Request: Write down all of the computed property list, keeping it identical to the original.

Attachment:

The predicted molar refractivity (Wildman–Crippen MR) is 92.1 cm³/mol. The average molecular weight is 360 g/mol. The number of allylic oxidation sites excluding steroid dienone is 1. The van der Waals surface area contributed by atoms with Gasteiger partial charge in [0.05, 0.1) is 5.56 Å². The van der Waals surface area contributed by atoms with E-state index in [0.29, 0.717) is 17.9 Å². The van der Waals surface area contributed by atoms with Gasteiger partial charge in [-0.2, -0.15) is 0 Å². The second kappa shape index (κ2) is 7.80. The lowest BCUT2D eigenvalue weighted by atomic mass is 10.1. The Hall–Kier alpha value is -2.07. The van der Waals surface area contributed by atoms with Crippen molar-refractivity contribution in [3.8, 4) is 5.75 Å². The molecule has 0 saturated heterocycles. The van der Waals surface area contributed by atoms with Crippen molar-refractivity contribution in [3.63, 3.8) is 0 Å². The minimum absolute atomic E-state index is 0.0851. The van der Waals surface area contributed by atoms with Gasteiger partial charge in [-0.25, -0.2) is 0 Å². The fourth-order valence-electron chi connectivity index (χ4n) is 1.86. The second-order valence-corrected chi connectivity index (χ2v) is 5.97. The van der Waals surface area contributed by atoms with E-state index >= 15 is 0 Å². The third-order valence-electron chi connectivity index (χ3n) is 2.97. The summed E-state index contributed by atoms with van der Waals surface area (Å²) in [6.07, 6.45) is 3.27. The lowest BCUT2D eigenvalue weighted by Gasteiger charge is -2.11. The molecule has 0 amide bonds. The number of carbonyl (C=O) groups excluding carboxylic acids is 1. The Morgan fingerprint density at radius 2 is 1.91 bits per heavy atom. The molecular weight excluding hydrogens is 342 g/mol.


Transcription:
The predicted molar refractivity (Wildman–Crippen MR) is 92.1 cm³/mol. The average molecular weight is 360 g/mol. The number of allylic oxidation sites excluding steroid dienone is 1. The van der Waals surface area contributed by atoms with Gasteiger partial charge in [0.05, 0.1) is 5.56 Å². The van der Waals surface area contributed by atoms with E-state index in [0.29, 0.717) is 17.9 Å². The van der Waals surface area contributed by atoms with Gasteiger partial charge in [-0.2, -0.15) is 0 Å². The second kappa shape index (κ2) is 7.80. The lowest BCUT2D eigenvalue weighted by atomic mass is 10.1. The Hall–Kier alpha value is -2.07. The van der Waals surface area contributed by atoms with Crippen molar-refractivity contribution in [3.8, 4) is 5.75 Å². The molecule has 0 saturated heterocycles. The van der Waals surface area contributed by atoms with Crippen molar-refractivity contribution in [3.63, 3.8) is 0 Å². The minimum absolute atomic E-state index is 0.0851. The van der Waals surface area contributed by atoms with Gasteiger partial charge in [-0.25, -0.2) is 0 Å². The fourth-order valence-electron chi connectivity index (χ4n) is 1.86. The second-order valence-corrected chi connectivity index (χ2v) is 5.97. The van der Waals surface area contributed by atoms with E-state index >= 15 is 0 Å². The third-order valence-electron chi connectivity index (χ3n) is 2.97. The summed E-state index contributed by atoms with van der Waals surface area (Å²) in [6.07, 6.45) is 3.27. The lowest BCUT2D eigenvalue weighted by Gasteiger charge is -2.11. The molecule has 0 amide bonds. The number of carbonyl (C=O) groups excluding carboxylic acids is 1. The Morgan fingerprint density at radius 2 is 1.91 bits per heavy atom. The molecular weight excluding hydrogens is 342 g/mol.